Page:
This Alice takes one long trip down the psychological rabbit hole.
In “Losing Alice,” a new series premiering Friday (Jan. 22) on Apple TV+, Israeli actress Ayelet Zurer stars as a middle-aged director who, during a train ride, encounters Sophie (Lihi Kornowski), a 20-something fan and aspiring writer.
It’s a brief meeting that impacts both of their lives.
“I love the fact that Alice is someone who is not perfect by any means, yet not bad,” says Zurer, 51. “She’s not something we’ve seen before; she’s very complex in a way that feels new. She makes choices that we’ve seen men make but not necessarily women. And I really related to the idea of how you want to disappear inside of a project or a role — almost like erasing yourself in order to create.”
Alice is known for making daring and provocative films, but her star has fallen since she took a step back to become a mom with her actor husband David (Gal Toren).
As the series progresses, it becomes clear that Sophie idolizes Alice — and is working on the kind of gutsy screenplay that’s similar to Alice’s old projects. The two women become ensnared in a cat-and-mouse game of jealousy and obsession, as their relationship spirals between friendship, mutual creative fulfillment and hostility. Alice must also reckon with the difficult balance between her creative projects and her family.
“Some days [of filming] were very heavy and had thick energy to them, involving emotions like jealousy or fear or obsession or self-hatred, and some were fun and freeing,” says Zurer.
The actress, who is based in LA, splits her time on an equal number of Israeli, American and international projects. She’s best-known for big-screen movies like Stephen Spielberg’s “Munich,” 2013’s “Man of Steel,” the Israeli series “BeTipul” (the basis for HBO’s “In Treatment”), “Daredevil” and the hit Netflix stalker drama “You.”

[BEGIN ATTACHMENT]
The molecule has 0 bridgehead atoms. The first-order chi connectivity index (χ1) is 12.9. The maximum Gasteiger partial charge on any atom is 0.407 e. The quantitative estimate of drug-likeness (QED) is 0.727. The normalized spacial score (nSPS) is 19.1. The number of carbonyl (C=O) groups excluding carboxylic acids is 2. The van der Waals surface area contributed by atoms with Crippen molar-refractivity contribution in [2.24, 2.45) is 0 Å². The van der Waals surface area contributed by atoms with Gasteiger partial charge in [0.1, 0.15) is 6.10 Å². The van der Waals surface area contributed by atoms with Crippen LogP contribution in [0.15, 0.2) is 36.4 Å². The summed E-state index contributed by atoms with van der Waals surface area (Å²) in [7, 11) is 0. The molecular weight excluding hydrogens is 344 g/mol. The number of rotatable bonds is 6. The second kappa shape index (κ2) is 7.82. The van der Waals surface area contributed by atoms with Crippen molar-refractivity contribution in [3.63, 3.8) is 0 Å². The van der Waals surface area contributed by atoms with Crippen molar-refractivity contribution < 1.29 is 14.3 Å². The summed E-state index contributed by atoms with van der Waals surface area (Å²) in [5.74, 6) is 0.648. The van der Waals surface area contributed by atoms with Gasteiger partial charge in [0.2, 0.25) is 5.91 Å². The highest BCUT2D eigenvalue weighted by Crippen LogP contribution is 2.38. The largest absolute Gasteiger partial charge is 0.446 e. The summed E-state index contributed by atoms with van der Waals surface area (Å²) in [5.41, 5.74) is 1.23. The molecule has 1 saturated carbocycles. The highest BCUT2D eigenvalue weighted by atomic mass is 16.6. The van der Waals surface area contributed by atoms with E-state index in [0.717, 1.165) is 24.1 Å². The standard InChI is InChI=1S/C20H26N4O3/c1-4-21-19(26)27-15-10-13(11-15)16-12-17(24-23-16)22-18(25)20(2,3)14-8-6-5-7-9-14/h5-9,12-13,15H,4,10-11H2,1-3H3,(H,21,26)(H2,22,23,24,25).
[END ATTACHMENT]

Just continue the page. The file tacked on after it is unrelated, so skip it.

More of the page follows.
“I go back and forth [between America and Israel] all the time,” she says. “I’ve worked in Israel since I left because it’s part of my identity in a way. It is my language and my audience. But I always try to choose projects that are meaningful for me, and so when I go back, I need a good reason to do so creatively.”
“Losing Alice” provided her with a reason — but it almost didn’t happen.
“This was definitely one of those lucky ones, because at first when I talked to [the show’s creator Sigal Avin] she wanted me to read the things she sent me on Skype,” says Zurer.
“And I knew I couldn’t pull it off for her, because there’s such depth to [the show] that you couldn’t really do it without an actor in the same space. I just didn’t see it happening, and so we let it be. But then I happened to be in Israel because my mom fell and broke her elbow, and when I flew in for a couple of days, Sigal contacted me.”
“It’s really the roles and the subject matter that moves me,” she says. “I try if I can to choose things where I see potential for them to have a meaningful impact.”